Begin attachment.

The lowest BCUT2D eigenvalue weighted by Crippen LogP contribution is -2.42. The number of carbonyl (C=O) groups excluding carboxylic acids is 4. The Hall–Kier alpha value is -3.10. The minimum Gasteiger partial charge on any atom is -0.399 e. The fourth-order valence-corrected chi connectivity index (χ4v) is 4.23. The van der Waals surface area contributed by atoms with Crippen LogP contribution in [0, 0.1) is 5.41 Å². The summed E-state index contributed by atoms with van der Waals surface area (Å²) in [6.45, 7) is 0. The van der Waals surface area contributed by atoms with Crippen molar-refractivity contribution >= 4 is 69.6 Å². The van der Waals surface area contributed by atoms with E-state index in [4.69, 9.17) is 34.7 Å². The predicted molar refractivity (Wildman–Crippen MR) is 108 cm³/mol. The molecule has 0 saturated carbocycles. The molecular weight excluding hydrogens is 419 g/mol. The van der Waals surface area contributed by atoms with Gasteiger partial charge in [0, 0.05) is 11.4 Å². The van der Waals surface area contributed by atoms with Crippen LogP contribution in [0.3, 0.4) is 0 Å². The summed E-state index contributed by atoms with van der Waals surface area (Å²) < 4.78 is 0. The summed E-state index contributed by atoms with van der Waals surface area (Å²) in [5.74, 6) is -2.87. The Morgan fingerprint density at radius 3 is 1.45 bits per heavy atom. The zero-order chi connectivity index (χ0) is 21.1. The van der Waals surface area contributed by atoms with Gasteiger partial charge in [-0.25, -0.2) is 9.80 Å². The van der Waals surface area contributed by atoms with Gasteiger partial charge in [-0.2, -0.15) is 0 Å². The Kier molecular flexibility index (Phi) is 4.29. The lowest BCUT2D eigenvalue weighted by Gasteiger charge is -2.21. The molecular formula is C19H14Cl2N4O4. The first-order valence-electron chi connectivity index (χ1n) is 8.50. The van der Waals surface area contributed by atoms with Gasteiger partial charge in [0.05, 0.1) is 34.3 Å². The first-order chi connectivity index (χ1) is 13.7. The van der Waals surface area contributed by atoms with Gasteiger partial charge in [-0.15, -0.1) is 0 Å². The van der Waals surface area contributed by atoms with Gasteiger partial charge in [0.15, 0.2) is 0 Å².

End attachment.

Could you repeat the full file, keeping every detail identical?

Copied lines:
The lowest BCUT2D eigenvalue weighted by Crippen LogP contribution is -2.42. The number of carbonyl (C=O) groups excluding carboxylic acids is 4. The Hall–Kier alpha value is -3.10. The minimum Gasteiger partial charge on any atom is -0.399 e. The fourth-order valence-corrected chi connectivity index (χ4v) is 4.23. The van der Waals surface area contributed by atoms with Crippen LogP contribution in [0, 0.1) is 5.41 Å². The summed E-state index contributed by atoms with van der Waals surface area (Å²) in [6.45, 7) is 0. The van der Waals surface area contributed by atoms with Crippen molar-refractivity contribution >= 4 is 69.6 Å². The van der Waals surface area contributed by atoms with E-state index in [4.69, 9.17) is 34.7 Å². The predicted molar refractivity (Wildman–Crippen MR) is 108 cm³/mol. The molecule has 0 saturated carbocycles. The molecular weight excluding hydrogens is 419 g/mol. The van der Waals surface area contributed by atoms with Gasteiger partial charge in [0, 0.05) is 11.4 Å². The van der Waals surface area contributed by atoms with Crippen LogP contribution in [0.3, 0.4) is 0 Å². The summed E-state index contributed by atoms with van der Waals surface area (Å²) < 4.78 is 0. The summed E-state index contributed by atoms with van der Waals surface area (Å²) in [5.74, 6) is -2.87. The Morgan fingerprint density at radius 3 is 1.45 bits per heavy atom. The zero-order chi connectivity index (χ0) is 21.1. The van der Waals surface area contributed by atoms with Gasteiger partial charge in [-0.25, -0.2) is 9.80 Å². The van der Waals surface area contributed by atoms with Gasteiger partial charge in [-0.2, -0.15) is 0 Å². The Kier molecular flexibility index (Phi) is 4.29. The lowest BCUT2D eigenvalue weighted by Gasteiger charge is -2.21. The molecular formula is C19H14Cl2N4O4. The first-order valence-electron chi connectivity index (χ1n) is 8.50. The van der Waals surface area contributed by atoms with Gasteiger partial charge in [0.05, 0.1) is 34.3 Å². The first-order chi connectivity index (χ1) is 13.7. The van der Waals surface area contributed by atoms with Gasteiger partial charge in [-0.15, -0.1) is 0 Å². The van der Waals surface area contributed by atoms with Gasteiger partial charge in [0.15, 0.2) is 0 Å².